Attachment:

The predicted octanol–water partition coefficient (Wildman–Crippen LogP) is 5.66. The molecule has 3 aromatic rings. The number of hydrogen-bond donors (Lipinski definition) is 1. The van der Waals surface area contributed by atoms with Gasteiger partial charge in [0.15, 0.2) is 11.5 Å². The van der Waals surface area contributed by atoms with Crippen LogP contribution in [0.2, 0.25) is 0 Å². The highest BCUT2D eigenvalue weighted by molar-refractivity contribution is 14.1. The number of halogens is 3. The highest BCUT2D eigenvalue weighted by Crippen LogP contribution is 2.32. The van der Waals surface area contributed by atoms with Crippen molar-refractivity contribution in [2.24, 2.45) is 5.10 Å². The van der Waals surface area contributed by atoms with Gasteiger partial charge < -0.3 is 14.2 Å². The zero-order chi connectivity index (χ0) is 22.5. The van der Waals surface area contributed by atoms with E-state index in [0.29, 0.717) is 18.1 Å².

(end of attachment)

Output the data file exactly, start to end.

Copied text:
The predicted octanol–water partition coefficient (Wildman–Crippen LogP) is 5.66. The molecule has 3 aromatic rings. The number of hydrogen-bond donors (Lipinski definition) is 1. The van der Waals surface area contributed by atoms with Gasteiger partial charge in [0.15, 0.2) is 11.5 Å². The van der Waals surface area contributed by atoms with Crippen LogP contribution in [0.2, 0.25) is 0 Å². The highest BCUT2D eigenvalue weighted by molar-refractivity contribution is 14.1. The number of halogens is 3. The highest BCUT2D eigenvalue weighted by Crippen LogP contribution is 2.32. The van der Waals surface area contributed by atoms with Crippen molar-refractivity contribution in [2.24, 2.45) is 5.10 Å². The van der Waals surface area contributed by atoms with Gasteiger partial charge < -0.3 is 14.2 Å². The zero-order chi connectivity index (χ0) is 22.5. The van der Waals surface area contributed by atoms with E-state index in [0.29, 0.717) is 18.1 Å².